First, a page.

By Guest Contributor – Christina Henderson
Welcome to part 3 of my 4 part series breaking down The Four Agreements for middle school girls. The third agreement tells us not to make assumptions. In reflecting, I think it is actually the most complex of all 4.
I am going to start this one off by ensuring we have the same understanding of what assumptions are, how and why they get made, and how dangerous they are. If you’re unclear you might find it really challenging to address this concept with your girls.
I want you to consider someone in your life with whom you may be in conflict with. This might be a colleague, your mother-in-law, your partner etc. Someone whose actions just really push your buttons.
When someone else’s behavior bewilders or confuses us or when we just can’t make sense of it, what we tend to do is imagine an explanation. We write a story. This story does not require proof; our imaginations are excellent at filling in the gaps. To add fuel to the fire, when we don’t like someone we also tend to assume the worst of them. So when someone offends us, it tends to sound like this:
You: “They are doing [insert action] intentionally to mess with me/exclude me/be mean etc.” Sometimes we even add something like: “They are crazy/bad/mean [insert judgment on character].”
This is us making an assumption about motivation, intention and character. Out of this, a predictable pattern unfolds:
Can you see the danger? Without any evidence we can create quite a cruel story about people and present it as truth. You can also see how this agreement overlaps with the previous two when we talk about others behind their backs and make things needlessly about us.
A few other key points about assumptions: First, expectations and assumptions go hand-in-hand. We assume our partner knows we want roses for Valentine’s Day, we expect them, and then become disappointed, hurt, and angry when we are given carnations. You get the point. Second, we assume everyone else should see and interpret life the way we do. The reality is, although culturally we have a general set of shared values and beliefs, there is certainly much discrepancy. We therefore have different expectations, ideas, and ways of understanding and responding to situations and relationships.
BUT I have digressed far from middle school girls, so let me bring it back for you:
Agreement 3: Don’t make assumptions
Translation: Not everything you think you know is true
A discussion to have with your girls at any time is to let them know sometimes our thoughts lie to us. Sometimes we can be very sure of things, jump to conclusions, and believe whole heartedly in our “rightness.” Sometimes our thoughts lie to us about all sorts of things. Kids need to learn how to check in with themselves and others about the truth of their assumptions.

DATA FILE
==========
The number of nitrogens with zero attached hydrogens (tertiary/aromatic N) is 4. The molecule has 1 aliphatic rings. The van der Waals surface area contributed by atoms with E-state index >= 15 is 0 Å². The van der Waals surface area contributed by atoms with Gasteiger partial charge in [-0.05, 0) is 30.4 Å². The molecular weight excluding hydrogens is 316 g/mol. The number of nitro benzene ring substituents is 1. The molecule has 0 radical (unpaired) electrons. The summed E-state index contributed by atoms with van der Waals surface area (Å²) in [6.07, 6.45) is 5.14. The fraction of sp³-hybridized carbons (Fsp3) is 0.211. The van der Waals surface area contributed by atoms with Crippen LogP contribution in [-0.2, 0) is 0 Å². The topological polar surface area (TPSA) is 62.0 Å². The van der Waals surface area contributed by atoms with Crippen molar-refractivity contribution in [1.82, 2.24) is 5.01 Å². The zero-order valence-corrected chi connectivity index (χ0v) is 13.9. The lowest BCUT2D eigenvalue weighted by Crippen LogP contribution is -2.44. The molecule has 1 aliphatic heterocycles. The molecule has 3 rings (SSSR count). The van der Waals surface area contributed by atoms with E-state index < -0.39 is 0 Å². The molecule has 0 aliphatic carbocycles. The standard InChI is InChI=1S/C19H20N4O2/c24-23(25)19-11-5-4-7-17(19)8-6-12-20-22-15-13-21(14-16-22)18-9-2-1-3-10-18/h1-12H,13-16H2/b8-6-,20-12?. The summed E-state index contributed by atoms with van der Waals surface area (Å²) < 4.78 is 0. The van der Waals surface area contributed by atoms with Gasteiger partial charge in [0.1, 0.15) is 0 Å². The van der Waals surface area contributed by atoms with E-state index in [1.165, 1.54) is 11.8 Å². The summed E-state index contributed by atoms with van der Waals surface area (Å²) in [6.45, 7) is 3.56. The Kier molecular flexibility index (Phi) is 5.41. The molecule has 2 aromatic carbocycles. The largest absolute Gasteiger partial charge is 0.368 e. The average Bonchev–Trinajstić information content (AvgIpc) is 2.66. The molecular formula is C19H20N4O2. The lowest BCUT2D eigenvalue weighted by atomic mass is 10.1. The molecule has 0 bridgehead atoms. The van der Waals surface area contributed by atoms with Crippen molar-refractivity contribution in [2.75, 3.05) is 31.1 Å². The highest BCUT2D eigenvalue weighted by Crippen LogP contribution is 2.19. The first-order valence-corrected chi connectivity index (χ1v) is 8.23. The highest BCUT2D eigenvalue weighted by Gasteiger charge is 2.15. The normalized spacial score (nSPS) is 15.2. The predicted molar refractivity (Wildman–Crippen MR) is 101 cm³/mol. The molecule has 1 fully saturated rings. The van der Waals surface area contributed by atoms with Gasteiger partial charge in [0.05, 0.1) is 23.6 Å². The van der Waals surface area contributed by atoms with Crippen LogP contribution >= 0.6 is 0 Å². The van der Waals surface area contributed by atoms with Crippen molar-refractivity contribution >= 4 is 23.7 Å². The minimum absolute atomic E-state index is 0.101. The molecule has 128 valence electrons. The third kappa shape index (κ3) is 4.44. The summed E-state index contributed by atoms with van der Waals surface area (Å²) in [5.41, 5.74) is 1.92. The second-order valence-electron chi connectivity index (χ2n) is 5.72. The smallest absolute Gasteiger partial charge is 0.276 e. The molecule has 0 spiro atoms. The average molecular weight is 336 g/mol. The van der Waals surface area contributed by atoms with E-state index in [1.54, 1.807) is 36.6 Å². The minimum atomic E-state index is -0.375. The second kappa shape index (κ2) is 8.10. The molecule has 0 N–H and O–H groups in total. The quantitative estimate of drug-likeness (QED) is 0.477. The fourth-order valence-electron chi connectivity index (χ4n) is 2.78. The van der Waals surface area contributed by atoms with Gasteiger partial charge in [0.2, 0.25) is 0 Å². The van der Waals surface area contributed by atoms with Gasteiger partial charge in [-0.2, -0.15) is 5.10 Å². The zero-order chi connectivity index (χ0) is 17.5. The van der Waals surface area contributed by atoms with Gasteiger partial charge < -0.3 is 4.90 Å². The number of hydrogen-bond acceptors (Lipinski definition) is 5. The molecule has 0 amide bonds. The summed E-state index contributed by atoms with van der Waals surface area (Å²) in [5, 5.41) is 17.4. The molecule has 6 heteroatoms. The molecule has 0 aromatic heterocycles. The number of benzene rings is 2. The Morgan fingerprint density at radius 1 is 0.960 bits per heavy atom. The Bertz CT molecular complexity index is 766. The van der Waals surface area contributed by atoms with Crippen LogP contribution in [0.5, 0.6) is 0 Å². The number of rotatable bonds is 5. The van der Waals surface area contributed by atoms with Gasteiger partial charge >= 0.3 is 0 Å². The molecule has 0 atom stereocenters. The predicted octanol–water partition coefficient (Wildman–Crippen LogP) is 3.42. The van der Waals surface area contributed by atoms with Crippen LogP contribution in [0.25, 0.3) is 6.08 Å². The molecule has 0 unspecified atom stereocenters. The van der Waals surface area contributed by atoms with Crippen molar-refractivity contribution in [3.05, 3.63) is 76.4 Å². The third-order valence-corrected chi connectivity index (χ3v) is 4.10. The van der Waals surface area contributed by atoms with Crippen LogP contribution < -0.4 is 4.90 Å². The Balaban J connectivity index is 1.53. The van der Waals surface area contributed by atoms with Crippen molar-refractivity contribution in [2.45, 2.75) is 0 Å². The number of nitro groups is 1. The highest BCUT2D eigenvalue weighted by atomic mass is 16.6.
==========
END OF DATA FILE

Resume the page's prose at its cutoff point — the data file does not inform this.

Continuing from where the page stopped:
How to work through this with your girls: When your girl is in the middle of painful drama and you sense she made some assumptions about the nature of the motivation, intention and character of the other person, there is one miracle question to help tease this out:
“How do you know for sure?”
How do you know for sure she doesn’t like you? How do you know for sure she thinks she’s a better dancer? How do you know for sure she started the rumor? How do you know for sure your teacher hates you? What proof do you have to back this up?
If your girl has evidence to back it up, perhaps she overheard a conversation, was told directly or has some other hard and fast proof, you do what you do as a loved one: provide comfort and safety, distract her by finding a fun activity, help her decide what she wants to do and what role she wants you to play, and remind her “hurt people hurt people” to perhaps help her find some compassion.
If, on the other hand, she stumbles, fumbles, and stutters to back up her story (she might resort to name calling, or simply shut down in her conversation with you) there are some other ways you might respond:
Best of wishes to you and your girls as you learn to check your assumptions, find the courage to ask the right questions, and choose compassion.
Until next week,
About Christina Henderson:
Christina is a skilled, compassionate and ethical therapist who grounds her practice in narrative and person-centred approaches. Christina can be contacted at Christina@expressioncounselling.ca.
For Christina’s full bio and for more information about her practice, please visit http://www.expressioncounselling.ca/about.
We hope you enjoyed part 3 of the The Four Agreements for Middle School Girls. Get ready for part 4 next week, which tells us to always do your best! 🙂
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